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My old psychologist used to say that personality disorders were easy to solve permanently. While you may need to take medication indefinitely for the bipolar, if you can get good therapeutic treatment, you can recover for good from BPD or at least have minimal residual symptoms. Many people with BPD do. 

Many people find DBT (in an individual and group setting) helpful. Sometimes people need to repeat programs a few times for all the messages to sink in. I've also heard that schema therapy is very effective, but it's newer so it might not be as easy to find. 

The issues a lot of people have with BPDs is not taking responsibility for their actions or treatment. Some people with BPD are the absolute opposite, and try their hardest to get well and help those around them. If you're in the latter category, lots of the generalisations online about BPD are probably irrelevant to your case. 

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I'm going to politely disagree with the 'PD's are easy to solve permanently' statement. Sorry, tone is difficult to communicate online so I don't want to be rude. Anyway, I think it's definitely a good aim to look to minimise harmful symptoms and find ways of coping, but that doesn't mean it's necessarily something that will resolve itself completely, and I think it can set people up to have high expectations and feel like they've failed. As for the last part of the message, there are always going to be people who won't take responsibility for their actions. This isn't really a symptom of BPD. A lot of the generalisations about BPD are straight up stereotypes that hurt a lot of borderlines, especially when those assumptions are repeated by professionals. I haven't found many places that do DBT or schema therapies here but sounds like a good option! Heard a lot of people do DBT

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2 hours ago, ananke said:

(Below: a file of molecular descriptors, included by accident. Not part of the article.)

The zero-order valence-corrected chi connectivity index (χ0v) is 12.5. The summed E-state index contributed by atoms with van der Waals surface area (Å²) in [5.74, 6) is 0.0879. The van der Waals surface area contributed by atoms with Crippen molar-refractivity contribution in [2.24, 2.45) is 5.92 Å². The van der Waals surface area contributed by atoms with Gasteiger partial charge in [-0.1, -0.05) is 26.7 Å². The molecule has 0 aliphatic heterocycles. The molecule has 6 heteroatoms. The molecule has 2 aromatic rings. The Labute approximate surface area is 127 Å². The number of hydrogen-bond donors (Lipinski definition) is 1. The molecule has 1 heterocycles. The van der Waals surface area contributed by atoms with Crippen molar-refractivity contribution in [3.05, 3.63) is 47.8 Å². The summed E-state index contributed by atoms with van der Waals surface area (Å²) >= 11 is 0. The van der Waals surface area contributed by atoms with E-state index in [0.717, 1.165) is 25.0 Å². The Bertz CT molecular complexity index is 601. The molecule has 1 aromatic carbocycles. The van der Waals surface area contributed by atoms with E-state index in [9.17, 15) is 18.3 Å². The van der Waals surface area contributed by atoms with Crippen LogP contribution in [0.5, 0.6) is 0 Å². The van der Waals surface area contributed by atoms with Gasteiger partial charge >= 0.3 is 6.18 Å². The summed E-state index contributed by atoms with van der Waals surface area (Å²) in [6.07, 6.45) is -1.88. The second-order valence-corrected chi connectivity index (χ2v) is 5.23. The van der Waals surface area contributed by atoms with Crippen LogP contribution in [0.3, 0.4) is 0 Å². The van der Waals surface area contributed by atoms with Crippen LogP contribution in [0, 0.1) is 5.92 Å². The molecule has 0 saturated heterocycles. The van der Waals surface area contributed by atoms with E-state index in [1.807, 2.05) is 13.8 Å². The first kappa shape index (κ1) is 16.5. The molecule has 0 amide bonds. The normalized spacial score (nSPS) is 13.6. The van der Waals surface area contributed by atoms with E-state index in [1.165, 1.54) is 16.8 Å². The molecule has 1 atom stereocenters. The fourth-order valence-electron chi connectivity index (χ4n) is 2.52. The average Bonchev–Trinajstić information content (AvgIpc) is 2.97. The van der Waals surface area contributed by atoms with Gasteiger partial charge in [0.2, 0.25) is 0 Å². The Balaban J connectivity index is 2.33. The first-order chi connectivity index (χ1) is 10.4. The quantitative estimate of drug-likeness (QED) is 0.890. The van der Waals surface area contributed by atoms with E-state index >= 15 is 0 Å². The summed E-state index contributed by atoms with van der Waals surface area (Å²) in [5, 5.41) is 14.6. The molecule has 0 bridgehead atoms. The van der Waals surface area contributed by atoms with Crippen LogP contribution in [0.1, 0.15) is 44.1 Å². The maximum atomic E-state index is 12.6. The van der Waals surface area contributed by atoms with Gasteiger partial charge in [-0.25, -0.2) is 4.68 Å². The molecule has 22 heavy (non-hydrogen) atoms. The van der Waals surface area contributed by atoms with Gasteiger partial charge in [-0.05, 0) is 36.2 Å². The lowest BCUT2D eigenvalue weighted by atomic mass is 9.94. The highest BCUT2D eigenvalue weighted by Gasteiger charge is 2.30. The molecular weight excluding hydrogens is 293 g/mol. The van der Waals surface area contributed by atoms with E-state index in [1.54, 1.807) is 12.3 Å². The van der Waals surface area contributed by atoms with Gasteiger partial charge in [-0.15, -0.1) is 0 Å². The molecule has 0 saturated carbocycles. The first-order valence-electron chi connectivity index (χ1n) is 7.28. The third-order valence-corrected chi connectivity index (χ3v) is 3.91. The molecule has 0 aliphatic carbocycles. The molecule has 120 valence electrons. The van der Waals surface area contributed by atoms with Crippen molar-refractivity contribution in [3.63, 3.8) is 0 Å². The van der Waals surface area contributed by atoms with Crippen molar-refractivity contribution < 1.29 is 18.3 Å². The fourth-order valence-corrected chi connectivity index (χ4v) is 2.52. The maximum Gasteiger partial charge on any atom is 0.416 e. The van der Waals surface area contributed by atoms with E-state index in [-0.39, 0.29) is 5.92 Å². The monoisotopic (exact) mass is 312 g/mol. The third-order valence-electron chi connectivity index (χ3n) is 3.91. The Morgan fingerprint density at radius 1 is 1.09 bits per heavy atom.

I'm going to politely disagree with the 'PD's are easy to solve permanently' statement. Sorry, tone is difficult to communicate online so I don't want to be rude. Anyway, I think it's definitely a good aim to look to minimise harmful symptoms and find ways of coping, but that doesn't mean it's necessarily something that will resolve itself completely, and I think it can set people up to have high expectations and feel like they've failed. As for the last part of the message, there are always going to be people who won't take responsibility for their actions. This isn't really a symptom of BPD. A lot of the generalisations about BPD are straight up stereotypes that hurt a lot of borderlines, especially when those assumptions are repeated by professionals. I haven't found many places that do DBT or schema therapies here but sounds like a good option! Heard a lot of people do DBT

Just relaying on what my old psych said who specialised in BPD. No medication to date will heal you from bipolar or schizophrenia and mean you can stop treatment, but recovery from a personality disorder is possible.

I am well aware that not taking responsibility is not a symptom, that's what I was trying to say. However, it so happens that a lot of people with BPD don't take responsibility. As such the stigma in the community isn't so much about BPD but some other characteristics that some people have. So it is very possible to have BPD and not have the behaviours that have bad generalisations online, because BPD doesn't necessarily have much to do with these.